I was surprised and delighted to hear that Frank Costigliola (UConn History) had mentioned me in the final chapter (“Reading for emotion”) of the third edition of his textbook surveying the history of American Foreign Relations. I wouldn’t have thought I’d have anything useful to say to his audience. In his hands, though, it makes perfect sense. As he explained:
The foreign/transnational/international relations of individuals, groups, and states are often high-stakes, cross-cultural, nail-biting ventures. Despite the “realist” assumption that foreign policy remains the domain of the rational actor appraising objective national interests, emotion has figured prominently in the making of foreign policy. Emotional perceptions have predisposed foreign policymakers to propose or oppose policies, make friends or enemies, pursue peace of war. Without succumbing to emotional determinism, historians can examine how culturally inflected, complex emotional reactions — such as insecure pride, craving for response, anxiety about change, and fear of appearing fearful — have complicated international relations at all levels. Emotions history enables us to delve deeper into the thoughts, motivations, and behavior of historical actors.Costigliola, 2016, pp. 356-357
He then contextualized:
The Scottish humanist David Human argued that… reason was and ought to be the servant of the passions. Thomas Jefferson posited that reason and what he called sentiment were properly co-rulers of the mind. Despite their differences, all these thinkers divided emotions from reason.
In sharp contrast, the current consensus among neuroscientists and humanist scholars holds that emotional and rational thinking are not clearly differentiated mental states; indeed, they are neurologically indistinguishable. Recent brain research has demonstrated the impossibility of neatly separating out rational from emotional thinking. Rational decisions require emotional input. Indeed, brain-damaged individuals who have difficulty feeling also encounter problems making rational decisions…. In other words, emotions, like other forms of thought, result from an integrating, nearly brain-wide processing of impulses.Costigliola, 2016, p. 361
And it’s this that led to his discussion of my work:
The takeaway for historians is that categorizing reason, emotion, belief, intuition, and memory into distinct, separate forms of thought reflects not how the mind works, but rather culturally specific social construction. Prevailing societal and cultural norms also shape how individuals use words, gestures, and actions to express emotions and other aspects of thought. This point about the cultural construction of emotional expression is crucial. While scholars cannot know for sure what historical actors felt, we can find evidence of feeling rules, that is, evidence of what people in the past thought they should feel or show that they were feeling. We can expect to find evidence of how members of society reacted to those who lived up to, and those who violated, prevailing norms for the expression and repression of feelings. As the historian and psychologist Jeremy T. Burman has put it, the scholar has “to reconstruct the context in which a coherent logic of feeling can be read across a grouping of individuals.”Costigliola, 2016, p. 361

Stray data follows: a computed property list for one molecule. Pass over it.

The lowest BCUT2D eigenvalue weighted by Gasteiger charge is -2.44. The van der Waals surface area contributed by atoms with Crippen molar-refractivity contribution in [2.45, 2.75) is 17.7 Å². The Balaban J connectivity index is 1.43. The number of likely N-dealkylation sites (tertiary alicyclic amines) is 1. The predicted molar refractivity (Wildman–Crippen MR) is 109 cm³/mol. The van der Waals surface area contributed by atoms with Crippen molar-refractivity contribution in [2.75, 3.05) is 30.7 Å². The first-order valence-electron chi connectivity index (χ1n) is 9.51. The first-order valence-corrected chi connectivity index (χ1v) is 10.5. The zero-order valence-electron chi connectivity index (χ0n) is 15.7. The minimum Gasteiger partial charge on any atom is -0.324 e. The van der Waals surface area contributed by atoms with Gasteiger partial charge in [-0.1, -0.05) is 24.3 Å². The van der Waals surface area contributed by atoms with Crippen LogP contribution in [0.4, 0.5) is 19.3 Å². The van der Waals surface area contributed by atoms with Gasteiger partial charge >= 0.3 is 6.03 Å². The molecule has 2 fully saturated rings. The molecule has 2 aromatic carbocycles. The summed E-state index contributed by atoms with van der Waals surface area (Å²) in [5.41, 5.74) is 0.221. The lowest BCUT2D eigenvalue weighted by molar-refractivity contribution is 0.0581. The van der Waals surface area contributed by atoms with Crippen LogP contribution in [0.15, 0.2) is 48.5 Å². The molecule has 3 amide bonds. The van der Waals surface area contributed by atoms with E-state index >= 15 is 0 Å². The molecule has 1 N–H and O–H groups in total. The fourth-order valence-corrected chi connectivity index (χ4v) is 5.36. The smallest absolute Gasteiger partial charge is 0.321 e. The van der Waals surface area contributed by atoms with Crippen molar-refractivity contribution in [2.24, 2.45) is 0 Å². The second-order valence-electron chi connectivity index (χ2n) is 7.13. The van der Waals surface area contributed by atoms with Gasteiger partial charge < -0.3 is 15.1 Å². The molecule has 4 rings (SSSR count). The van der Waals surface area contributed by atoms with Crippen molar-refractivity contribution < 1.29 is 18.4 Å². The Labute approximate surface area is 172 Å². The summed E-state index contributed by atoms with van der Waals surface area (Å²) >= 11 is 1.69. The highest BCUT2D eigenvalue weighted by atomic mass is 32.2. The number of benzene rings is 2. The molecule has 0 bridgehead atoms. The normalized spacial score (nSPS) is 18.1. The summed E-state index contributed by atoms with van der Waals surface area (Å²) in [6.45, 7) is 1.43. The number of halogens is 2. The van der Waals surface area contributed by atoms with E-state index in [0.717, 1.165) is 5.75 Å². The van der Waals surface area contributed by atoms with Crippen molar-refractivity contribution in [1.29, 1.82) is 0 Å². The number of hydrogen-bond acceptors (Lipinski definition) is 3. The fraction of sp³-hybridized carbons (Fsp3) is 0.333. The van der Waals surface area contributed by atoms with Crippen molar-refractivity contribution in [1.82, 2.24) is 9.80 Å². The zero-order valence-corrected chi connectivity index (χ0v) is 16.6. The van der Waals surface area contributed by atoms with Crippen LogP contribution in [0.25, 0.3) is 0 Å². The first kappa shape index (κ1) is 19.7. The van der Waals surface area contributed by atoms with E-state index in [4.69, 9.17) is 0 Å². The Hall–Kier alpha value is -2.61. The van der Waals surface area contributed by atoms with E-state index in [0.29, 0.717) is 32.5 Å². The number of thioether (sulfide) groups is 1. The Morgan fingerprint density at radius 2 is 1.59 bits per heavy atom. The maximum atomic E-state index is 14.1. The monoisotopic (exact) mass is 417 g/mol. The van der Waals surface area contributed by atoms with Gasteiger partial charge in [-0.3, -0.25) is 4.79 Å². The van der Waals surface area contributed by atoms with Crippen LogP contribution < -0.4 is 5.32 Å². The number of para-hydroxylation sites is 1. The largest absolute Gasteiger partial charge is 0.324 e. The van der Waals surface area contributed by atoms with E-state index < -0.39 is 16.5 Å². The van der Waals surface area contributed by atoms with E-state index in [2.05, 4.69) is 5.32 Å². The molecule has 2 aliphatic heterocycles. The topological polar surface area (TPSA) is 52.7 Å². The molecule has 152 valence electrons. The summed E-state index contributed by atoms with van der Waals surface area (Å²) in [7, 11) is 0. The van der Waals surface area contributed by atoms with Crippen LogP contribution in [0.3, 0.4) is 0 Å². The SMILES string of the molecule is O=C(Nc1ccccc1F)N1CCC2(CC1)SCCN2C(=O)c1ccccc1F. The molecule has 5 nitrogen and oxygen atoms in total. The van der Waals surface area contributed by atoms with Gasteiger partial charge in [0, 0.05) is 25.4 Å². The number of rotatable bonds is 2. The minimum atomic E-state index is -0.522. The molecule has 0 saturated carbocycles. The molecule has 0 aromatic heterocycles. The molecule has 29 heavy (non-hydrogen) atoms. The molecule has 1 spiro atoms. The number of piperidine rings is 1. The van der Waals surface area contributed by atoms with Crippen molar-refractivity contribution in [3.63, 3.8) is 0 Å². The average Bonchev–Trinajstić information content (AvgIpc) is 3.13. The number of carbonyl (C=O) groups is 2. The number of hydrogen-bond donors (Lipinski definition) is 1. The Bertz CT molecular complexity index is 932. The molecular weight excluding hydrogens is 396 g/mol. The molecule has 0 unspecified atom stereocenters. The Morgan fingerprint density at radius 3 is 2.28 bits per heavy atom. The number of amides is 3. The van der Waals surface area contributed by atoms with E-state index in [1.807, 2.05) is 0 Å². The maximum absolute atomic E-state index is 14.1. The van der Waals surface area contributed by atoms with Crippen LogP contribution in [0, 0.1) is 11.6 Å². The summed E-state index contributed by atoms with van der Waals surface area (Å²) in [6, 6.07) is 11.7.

Reading this, though, I wasn’t sure which of my essays he might have cited. This didn’t have to originate in neurohistory, as was in fact the case. The source could have been any number of the things I talk about. (Am I so unconsciously consistent?)
J. T. Burman
JEREMY TREVELYAN BURMAN, PhD, is tenured Senior Assistant Professor (UD1 with indefinite contract) of Theory and History of Psychology at the University of Groningen in the Netherlands. The primary focus of his research is Jean Piaget, but he is also interested more generally in the formalization and movement of scientific meaning—over time, across disciplines, between languages, and internationally. To pursue these interests, he uses methods borrowed from the history and philosophy of science (esp. archival study) and the digital humanities (esp. network analysis).
Selected recent major works
Burman, J. T. (in press). The genetic epistemology of Jean Piaget. In W. Pickren (Ed.), The Oxford Research Encyclopedia of the History of Psychology. Oxford University Press.
Burman, J. T. (2020). On Kuhn’s case, and Piaget’s: A critical two-sited hauntology (or, on impact without reference). History of the Human Sciences, 33(3-4), 129-159. doi:10.1177/0952695120911576
Burman, J. T. (2019). Development. In R. J. Sternberg & W. Pickren, eds, The Cambridge Handbook of the Intellectual History of Psychology (pp. 287-317). New York: Cambridge University Press.